What is CBD?
CBD is a compound found in the cannabis plant. It differs from tetrahydrocannabinol (THC) — the compound in marijuana that makes a user feel “high” — because it comes from the hemp plant called cannabis sativa that produces a THC content of less than 0.3%.
While unproven, some people believe CBD causes feelings of relaxation or calmness. The Food and Drug Administration (FDA), which regulates CBD, disagrees with such claims. However, the FDA has yet to gather enough data to accurately determine the substance’s actual impact on humans.
Recommended: Interested in the cbd oil business, check out our general How to Start a CBD Oil Buisiness guide.
Why Serve CBD?
Specialty coffee shop menus commonly feature a variety of add-ons, such as flavored syrups and alternative kinds of milk. Not only do these add-ons help diversify a menu, but they also create a more profitable beverage. In the case of CBD, this additive can double a drink’s profitability.
Serving CBD oil, sometimes called hemp extract oil, also can lure curious customers into your shop to try a new, exciting product in a familiar format — their morning cup of coffee. Depending on your location, offering CBD-infused beverages can help differentiate your coffee shop from the competition.
How do You Serve CBD with Coffee?
The most common way to add CBD to coffee beverages is to use CBD oil. The oil easily blends with other liquids, such as coffee. The method of pairing CBD oil with another oil like coconut oil also helps to mask much of the hemp oil’s earthy flavor profile. Another popular option is to use a CBD oil flavored or combined with a common type of syrup, such as chocolate, already used in some coffee beverages.
How Much Should You Charge?
A typical price point for adding CBD to a coffee beverage ranges from $4 to $5. In most areas, that doubles the cost of the beverage. A best practice for pricing your CBD add-ons is to multiply the price you paid for the CBD product by 2.5.
The Legality of CBD
The passage of the 2018 Farm Bill legalized CBD, or hemp extract oil, in the United States and differentiated it from marijuana. Since then, the rules about how to serve and describe this product remain in flux. This is largely due to the regulation of the substance by the FDA, which continues to research and collect data about the hazards and benefits of CBD.
Until it can establish the positive and negative effects of this substance, the FDA considers it illegal to add CBD to food products. However, not all state governments agree and enforce this position. Before serving or selling CBD products in your business, be sure to contact your local law enforcement agency. They can give you information specific to your area and guide you through the process to ensure you sell CBD properly — if you opt to do so.
Depending on the state in which you operate, CBD-related laws and enforcement of those laws may differ slightly. Here are a few examples of regulations specific to individual states:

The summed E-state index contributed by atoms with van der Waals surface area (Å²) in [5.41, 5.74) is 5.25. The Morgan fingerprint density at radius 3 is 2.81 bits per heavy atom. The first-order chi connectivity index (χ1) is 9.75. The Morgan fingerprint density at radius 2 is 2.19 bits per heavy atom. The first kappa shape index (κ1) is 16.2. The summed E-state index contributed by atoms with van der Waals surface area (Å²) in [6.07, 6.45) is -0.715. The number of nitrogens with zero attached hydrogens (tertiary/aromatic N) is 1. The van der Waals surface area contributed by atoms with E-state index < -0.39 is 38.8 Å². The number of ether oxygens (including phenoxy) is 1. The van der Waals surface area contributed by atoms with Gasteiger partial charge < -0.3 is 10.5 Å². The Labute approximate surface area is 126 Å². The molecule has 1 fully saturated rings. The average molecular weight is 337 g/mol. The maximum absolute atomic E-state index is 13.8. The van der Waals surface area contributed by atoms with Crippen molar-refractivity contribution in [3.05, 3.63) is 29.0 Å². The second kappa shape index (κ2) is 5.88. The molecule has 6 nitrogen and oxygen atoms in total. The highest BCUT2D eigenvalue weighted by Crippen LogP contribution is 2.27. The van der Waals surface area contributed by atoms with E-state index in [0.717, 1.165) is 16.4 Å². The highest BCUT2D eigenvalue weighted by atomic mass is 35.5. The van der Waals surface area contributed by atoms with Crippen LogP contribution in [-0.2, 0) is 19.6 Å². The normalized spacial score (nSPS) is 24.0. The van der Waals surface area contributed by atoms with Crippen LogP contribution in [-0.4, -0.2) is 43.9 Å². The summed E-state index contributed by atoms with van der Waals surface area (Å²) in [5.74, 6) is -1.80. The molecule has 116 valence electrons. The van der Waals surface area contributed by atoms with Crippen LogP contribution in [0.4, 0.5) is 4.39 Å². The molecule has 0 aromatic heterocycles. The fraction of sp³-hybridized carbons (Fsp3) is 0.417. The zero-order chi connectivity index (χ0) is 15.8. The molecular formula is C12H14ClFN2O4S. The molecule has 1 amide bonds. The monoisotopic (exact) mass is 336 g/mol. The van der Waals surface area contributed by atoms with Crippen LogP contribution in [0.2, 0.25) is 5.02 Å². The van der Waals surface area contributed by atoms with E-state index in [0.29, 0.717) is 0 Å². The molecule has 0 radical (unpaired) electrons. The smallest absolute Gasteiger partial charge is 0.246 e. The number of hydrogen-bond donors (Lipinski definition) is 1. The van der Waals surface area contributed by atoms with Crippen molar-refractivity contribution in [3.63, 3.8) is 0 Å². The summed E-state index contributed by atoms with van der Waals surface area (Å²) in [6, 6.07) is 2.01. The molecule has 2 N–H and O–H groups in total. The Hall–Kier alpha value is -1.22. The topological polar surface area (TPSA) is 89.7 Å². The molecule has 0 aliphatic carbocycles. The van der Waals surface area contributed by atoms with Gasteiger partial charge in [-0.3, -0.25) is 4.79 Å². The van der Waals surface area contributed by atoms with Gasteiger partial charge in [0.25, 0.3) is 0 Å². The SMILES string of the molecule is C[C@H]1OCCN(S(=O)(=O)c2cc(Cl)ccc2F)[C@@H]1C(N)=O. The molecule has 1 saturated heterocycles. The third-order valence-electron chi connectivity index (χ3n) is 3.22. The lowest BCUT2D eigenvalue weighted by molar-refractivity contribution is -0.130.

- Some states, such as Oregon and Colorado, permit the addition of CBD to food products while New York, Maine, and California currently uphold the FDA’s ban on CBD additives in food.
- In California, some local health departments will lower a business’ health score if it serves CBD products in its food.
- Other states, such as Ohio, still consider hemp products the same as marijuana and therefore only allow the purchase of such products with a doctor’s permission. That eliminates any possibility of serving CBD-infused beverages or food in a local business.
Marketing and Labeling Restrictions
Because the FDA still lacks concrete data on CBD’s benefits and hazards, it remains illegal to claim any CBD health benefits without a disclaimer that the FDA has not evaluated that product. For more information about labeling CBD products, click here. You also should follow these best practices when selling CBD products in your coffee shop:
- Never market a CBD add-on as having medicinal properties or as a substitute for medication.
- While there’s technically no law against selling CBD products to minors, check with your local law enforcement agency to ensure your shop complies with all local regulations.
- While your state may permit the sale of CBD, it also may have restrictions on adding it to food. Check with your local law enforcement agency before marketing CBD as an addition to any of your recipes.
- You must purchase CBD products from a licensed producer with labeling that explicitly states the producer derives its CBD from hemp plants, not cannabis.
Serving CBD oil in your coffee shop is a great way to give your customers a new, exciting coffee experience while boosting profits. However, be sure to contact your local law enforcement agency for guidance on state-specific regulations and follow FDA guidelines to ensure you serve your community responsibly.